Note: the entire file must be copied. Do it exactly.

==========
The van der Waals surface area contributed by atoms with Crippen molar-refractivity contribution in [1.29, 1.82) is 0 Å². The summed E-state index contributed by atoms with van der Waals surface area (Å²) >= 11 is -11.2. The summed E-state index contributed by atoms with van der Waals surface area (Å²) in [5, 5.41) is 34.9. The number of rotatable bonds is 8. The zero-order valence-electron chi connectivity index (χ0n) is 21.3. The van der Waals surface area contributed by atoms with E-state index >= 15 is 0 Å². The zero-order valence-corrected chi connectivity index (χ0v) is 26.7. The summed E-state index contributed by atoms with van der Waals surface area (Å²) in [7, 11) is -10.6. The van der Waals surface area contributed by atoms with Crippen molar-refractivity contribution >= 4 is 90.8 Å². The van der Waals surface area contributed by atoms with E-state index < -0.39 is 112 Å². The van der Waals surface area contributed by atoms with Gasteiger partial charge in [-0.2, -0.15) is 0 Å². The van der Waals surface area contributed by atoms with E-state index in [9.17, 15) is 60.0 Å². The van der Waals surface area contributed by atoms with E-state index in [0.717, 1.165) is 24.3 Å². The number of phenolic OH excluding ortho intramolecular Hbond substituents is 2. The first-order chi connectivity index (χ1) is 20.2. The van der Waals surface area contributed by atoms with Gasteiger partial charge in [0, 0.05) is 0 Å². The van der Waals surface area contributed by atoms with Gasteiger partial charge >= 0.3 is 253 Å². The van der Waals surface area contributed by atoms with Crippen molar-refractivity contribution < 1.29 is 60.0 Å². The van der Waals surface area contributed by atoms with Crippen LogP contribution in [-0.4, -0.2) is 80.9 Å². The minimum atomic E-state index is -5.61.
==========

The van der Waals surface area contributed by atoms with Crippen molar-refractivity contribution in [1.29, 1.82) is 0 Å². The summed E-state index contributed by atoms with van der Waals surface area (Å²) >= 11 is -11.2. The summed E-state index contributed by atoms with van der Waals surface area (Å²) in [5, 5.41) is 34.9. The number of rotatable bonds is 8. The zero-order valence-electron chi connectivity index (χ0n) is 21.3. The van der Waals surface area contributed by atoms with E-state index >= 15 is 0 Å². The zero-order valence-corrected chi connectivity index (χ0v) is 26.7. The summed E-state index contributed by atoms with van der Waals surface area (Å²) in [7, 11) is -10.6. The van der Waals surface area contributed by atoms with Crippen molar-refractivity contribution >= 4 is 90.8 Å². The van der Waals surface area contributed by atoms with E-state index < -0.39 is 112 Å². The van der Waals surface area contributed by atoms with Gasteiger partial charge in [-0.2, -0.15) is 0 Å². The van der Waals surface area contributed by atoms with E-state index in [9.17, 15) is 60.0 Å². The van der Waals surface area contributed by atoms with E-state index in [0.717, 1.165) is 24.3 Å². The number of phenolic OH excluding ortho intramolecular Hbond substituents is 2. The first-order chi connectivity index (χ1) is 20.2. The van der Waals surface area contributed by atoms with Gasteiger partial charge in [0, 0.05) is 0 Å². The van der Waals surface area contributed by atoms with Gasteiger partial charge >= 0.3 is 253 Å². The van der Waals surface area contributed by atoms with Crippen molar-refractivity contribution < 1.29 is 60.0 Å². The van der Waals surface area contributed by atoms with Crippen LogP contribution in [-0.4, -0.2) is 80.9 Å². The minimum atomic E-state index is -5.61.